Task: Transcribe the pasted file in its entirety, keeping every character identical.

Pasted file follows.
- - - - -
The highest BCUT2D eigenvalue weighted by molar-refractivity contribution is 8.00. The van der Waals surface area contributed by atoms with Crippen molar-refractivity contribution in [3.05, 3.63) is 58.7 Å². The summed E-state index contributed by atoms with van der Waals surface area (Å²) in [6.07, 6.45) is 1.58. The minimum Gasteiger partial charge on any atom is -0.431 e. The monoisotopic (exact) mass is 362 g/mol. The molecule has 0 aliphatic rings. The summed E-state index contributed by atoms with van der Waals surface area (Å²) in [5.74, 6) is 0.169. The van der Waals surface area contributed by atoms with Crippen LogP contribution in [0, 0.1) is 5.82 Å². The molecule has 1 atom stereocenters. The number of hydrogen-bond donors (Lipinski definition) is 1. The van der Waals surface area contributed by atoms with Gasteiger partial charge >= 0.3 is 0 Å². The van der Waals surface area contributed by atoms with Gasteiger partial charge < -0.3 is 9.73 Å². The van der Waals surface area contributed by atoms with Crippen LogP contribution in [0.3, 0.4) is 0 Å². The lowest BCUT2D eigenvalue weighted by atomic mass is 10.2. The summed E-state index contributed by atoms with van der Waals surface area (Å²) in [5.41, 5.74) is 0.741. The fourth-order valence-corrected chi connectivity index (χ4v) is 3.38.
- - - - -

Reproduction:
The highest BCUT2D eigenvalue weighted by molar-refractivity contribution is 8.00. The van der Waals surface area contributed by atoms with Crippen molar-refractivity contribution in [3.05, 3.63) is 58.7 Å². The summed E-state index contributed by atoms with van der Waals surface area (Å²) in [6.07, 6.45) is 1.58. The minimum Gasteiger partial charge on any atom is -0.431 e. The monoisotopic (exact) mass is 362 g/mol. The molecule has 0 aliphatic rings. The summed E-state index contributed by atoms with van der Waals surface area (Å²) in [5.74, 6) is 0.169. The van der Waals surface area contributed by atoms with Crippen LogP contribution in [0, 0.1) is 5.82 Å². The molecule has 1 atom stereocenters. The number of hydrogen-bond donors (Lipinski definition) is 1. The van der Waals surface area contributed by atoms with Gasteiger partial charge >= 0.3 is 0 Å². The van der Waals surface area contributed by atoms with Gasteiger partial charge < -0.3 is 9.73 Å². The van der Waals surface area contributed by atoms with Crippen LogP contribution in [0.3, 0.4) is 0 Å². The lowest BCUT2D eigenvalue weighted by atomic mass is 10.2. The summed E-state index contributed by atoms with van der Waals surface area (Å²) in [5.41, 5.74) is 0.741. The fourth-order valence-corrected chi connectivity index (χ4v) is 3.38.